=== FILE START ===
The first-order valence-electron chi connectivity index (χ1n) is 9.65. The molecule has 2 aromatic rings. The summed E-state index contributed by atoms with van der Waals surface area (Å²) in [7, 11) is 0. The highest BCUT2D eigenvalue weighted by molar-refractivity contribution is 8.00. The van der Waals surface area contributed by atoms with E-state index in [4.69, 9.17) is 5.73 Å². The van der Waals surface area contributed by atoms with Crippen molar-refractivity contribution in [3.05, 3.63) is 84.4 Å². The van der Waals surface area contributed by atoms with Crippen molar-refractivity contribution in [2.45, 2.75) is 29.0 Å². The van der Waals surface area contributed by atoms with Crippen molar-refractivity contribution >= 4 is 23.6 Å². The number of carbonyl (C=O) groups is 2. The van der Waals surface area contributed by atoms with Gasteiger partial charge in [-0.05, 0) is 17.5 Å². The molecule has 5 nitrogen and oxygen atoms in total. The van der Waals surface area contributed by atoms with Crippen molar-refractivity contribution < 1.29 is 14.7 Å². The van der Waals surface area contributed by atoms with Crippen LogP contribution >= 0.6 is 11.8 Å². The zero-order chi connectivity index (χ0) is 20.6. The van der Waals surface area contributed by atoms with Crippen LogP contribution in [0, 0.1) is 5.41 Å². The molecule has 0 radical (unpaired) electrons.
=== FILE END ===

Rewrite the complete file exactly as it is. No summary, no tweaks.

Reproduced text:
The first-order valence-electron chi connectivity index (χ1n) is 9.65. The molecule has 2 aromatic rings. The summed E-state index contributed by atoms with van der Waals surface area (Å²) in [7, 11) is 0. The highest BCUT2D eigenvalue weighted by molar-refractivity contribution is 8.00. The van der Waals surface area contributed by atoms with E-state index in [4.69, 9.17) is 5.73 Å². The van der Waals surface area contributed by atoms with Crippen molar-refractivity contribution in [3.05, 3.63) is 84.4 Å². The van der Waals surface area contributed by atoms with Crippen molar-refractivity contribution in [2.45, 2.75) is 29.0 Å². The van der Waals surface area contributed by atoms with Crippen molar-refractivity contribution >= 4 is 23.6 Å². The number of carbonyl (C=O) groups is 2. The van der Waals surface area contributed by atoms with Gasteiger partial charge in [-0.05, 0) is 17.5 Å². The molecule has 5 nitrogen and oxygen atoms in total. The van der Waals surface area contributed by atoms with Crippen molar-refractivity contribution < 1.29 is 14.7 Å². The van der Waals surface area contributed by atoms with Crippen LogP contribution >= 0.6 is 11.8 Å². The zero-order chi connectivity index (χ0) is 20.6. The van der Waals surface area contributed by atoms with Crippen LogP contribution in [0, 0.1) is 5.41 Å². The molecule has 0 radical (unpaired) electrons.